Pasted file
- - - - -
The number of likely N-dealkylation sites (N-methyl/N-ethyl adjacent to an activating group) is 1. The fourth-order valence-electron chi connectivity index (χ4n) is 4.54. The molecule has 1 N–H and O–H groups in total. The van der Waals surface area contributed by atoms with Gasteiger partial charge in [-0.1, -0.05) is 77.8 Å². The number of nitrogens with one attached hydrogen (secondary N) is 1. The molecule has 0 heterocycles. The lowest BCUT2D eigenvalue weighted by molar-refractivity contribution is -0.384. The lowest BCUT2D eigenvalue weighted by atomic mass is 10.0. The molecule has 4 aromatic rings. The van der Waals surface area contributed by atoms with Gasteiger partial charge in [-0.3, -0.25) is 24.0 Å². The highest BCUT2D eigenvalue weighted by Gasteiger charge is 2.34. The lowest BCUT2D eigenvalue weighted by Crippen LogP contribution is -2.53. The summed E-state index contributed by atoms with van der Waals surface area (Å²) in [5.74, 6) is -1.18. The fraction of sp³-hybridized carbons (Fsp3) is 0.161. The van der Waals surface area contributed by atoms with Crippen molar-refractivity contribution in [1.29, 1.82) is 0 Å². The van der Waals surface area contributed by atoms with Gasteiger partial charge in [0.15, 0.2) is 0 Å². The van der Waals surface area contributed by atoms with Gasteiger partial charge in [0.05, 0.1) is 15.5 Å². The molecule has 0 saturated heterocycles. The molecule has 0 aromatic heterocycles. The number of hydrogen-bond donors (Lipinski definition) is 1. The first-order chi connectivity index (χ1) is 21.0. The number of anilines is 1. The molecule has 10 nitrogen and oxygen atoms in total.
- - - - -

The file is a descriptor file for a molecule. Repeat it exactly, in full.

The number of likely N-dealkylation sites (N-methyl/N-ethyl adjacent to an activating group) is 1. The fourth-order valence-electron chi connectivity index (χ4n) is 4.54. The molecule has 1 N–H and O–H groups in total. The van der Waals surface area contributed by atoms with Gasteiger partial charge in [-0.1, -0.05) is 77.8 Å². The number of nitrogens with one attached hydrogen (secondary N) is 1. The molecule has 0 heterocycles. The lowest BCUT2D eigenvalue weighted by molar-refractivity contribution is -0.384. The lowest BCUT2D eigenvalue weighted by atomic mass is 10.0. The molecule has 4 aromatic rings. The van der Waals surface area contributed by atoms with Gasteiger partial charge in [-0.3, -0.25) is 24.0 Å². The highest BCUT2D eigenvalue weighted by Gasteiger charge is 2.34. The lowest BCUT2D eigenvalue weighted by Crippen LogP contribution is -2.53. The summed E-state index contributed by atoms with van der Waals surface area (Å²) in [5.74, 6) is -1.18. The fraction of sp³-hybridized carbons (Fsp3) is 0.161. The van der Waals surface area contributed by atoms with Crippen molar-refractivity contribution in [1.29, 1.82) is 0 Å². The van der Waals surface area contributed by atoms with Gasteiger partial charge in [0.15, 0.2) is 0 Å². The van der Waals surface area contributed by atoms with Gasteiger partial charge in [0.05, 0.1) is 15.5 Å². The molecule has 0 saturated heterocycles. The molecule has 0 aromatic heterocycles. The number of hydrogen-bond donors (Lipinski definition) is 1. The first-order chi connectivity index (χ1) is 21.0. The number of anilines is 1. The molecule has 10 nitrogen and oxygen atoms in total.